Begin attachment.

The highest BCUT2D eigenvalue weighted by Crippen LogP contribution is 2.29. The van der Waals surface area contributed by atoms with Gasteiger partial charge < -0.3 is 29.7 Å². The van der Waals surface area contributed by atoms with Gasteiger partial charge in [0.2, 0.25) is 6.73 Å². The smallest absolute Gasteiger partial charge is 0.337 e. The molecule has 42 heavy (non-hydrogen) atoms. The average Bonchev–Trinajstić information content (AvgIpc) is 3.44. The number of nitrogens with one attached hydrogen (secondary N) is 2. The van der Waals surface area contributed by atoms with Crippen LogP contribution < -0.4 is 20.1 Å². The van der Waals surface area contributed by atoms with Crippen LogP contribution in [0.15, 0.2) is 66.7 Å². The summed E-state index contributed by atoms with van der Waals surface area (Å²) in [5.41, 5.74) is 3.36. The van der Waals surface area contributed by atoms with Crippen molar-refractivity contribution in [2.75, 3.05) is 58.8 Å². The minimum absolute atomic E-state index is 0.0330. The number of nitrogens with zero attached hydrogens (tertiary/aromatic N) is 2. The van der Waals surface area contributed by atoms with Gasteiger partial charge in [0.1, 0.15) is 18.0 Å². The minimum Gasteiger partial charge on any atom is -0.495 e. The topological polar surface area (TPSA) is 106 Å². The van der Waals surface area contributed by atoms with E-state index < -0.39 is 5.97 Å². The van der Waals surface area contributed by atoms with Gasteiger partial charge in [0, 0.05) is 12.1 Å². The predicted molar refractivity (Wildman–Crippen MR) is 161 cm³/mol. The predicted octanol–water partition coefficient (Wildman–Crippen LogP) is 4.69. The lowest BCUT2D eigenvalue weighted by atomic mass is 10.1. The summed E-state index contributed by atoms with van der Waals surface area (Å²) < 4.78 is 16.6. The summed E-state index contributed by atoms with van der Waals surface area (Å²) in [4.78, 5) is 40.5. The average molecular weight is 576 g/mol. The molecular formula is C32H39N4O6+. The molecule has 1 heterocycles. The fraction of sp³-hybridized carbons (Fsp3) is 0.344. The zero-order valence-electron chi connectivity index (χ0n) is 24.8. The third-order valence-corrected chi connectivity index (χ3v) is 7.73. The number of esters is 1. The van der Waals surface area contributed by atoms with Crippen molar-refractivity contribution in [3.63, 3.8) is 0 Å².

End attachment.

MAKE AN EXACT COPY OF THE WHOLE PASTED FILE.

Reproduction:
The highest BCUT2D eigenvalue weighted by Crippen LogP contribution is 2.29. The van der Waals surface area contributed by atoms with Gasteiger partial charge < -0.3 is 29.7 Å². The van der Waals surface area contributed by atoms with Gasteiger partial charge in [0.2, 0.25) is 6.73 Å². The smallest absolute Gasteiger partial charge is 0.337 e. The molecule has 42 heavy (non-hydrogen) atoms. The average Bonchev–Trinajstić information content (AvgIpc) is 3.44. The number of nitrogens with one attached hydrogen (secondary N) is 2. The van der Waals surface area contributed by atoms with Crippen LogP contribution < -0.4 is 20.1 Å². The van der Waals surface area contributed by atoms with Crippen LogP contribution in [0.15, 0.2) is 66.7 Å². The summed E-state index contributed by atoms with van der Waals surface area (Å²) in [5.41, 5.74) is 3.36. The van der Waals surface area contributed by atoms with Crippen molar-refractivity contribution in [2.75, 3.05) is 58.8 Å². The minimum absolute atomic E-state index is 0.0330. The number of nitrogens with zero attached hydrogens (tertiary/aromatic N) is 2. The van der Waals surface area contributed by atoms with Gasteiger partial charge in [0.1, 0.15) is 18.0 Å². The minimum Gasteiger partial charge on any atom is -0.495 e. The topological polar surface area (TPSA) is 106 Å². The van der Waals surface area contributed by atoms with E-state index < -0.39 is 5.97 Å². The van der Waals surface area contributed by atoms with Gasteiger partial charge in [0, 0.05) is 12.1 Å². The predicted molar refractivity (Wildman–Crippen MR) is 161 cm³/mol. The predicted octanol–water partition coefficient (Wildman–Crippen LogP) is 4.69. The lowest BCUT2D eigenvalue weighted by atomic mass is 10.1. The summed E-state index contributed by atoms with van der Waals surface area (Å²) < 4.78 is 16.6. The summed E-state index contributed by atoms with van der Waals surface area (Å²) in [4.78, 5) is 40.5. The average molecular weight is 576 g/mol. The molecular formula is C32H39N4O6+. The molecule has 1 heterocycles. The fraction of sp³-hybridized carbons (Fsp3) is 0.344. The zero-order valence-electron chi connectivity index (χ0n) is 24.8. The third-order valence-corrected chi connectivity index (χ3v) is 7.73. The number of esters is 1. The van der Waals surface area contributed by atoms with Crippen molar-refractivity contribution in [3.63, 3.8) is 0 Å².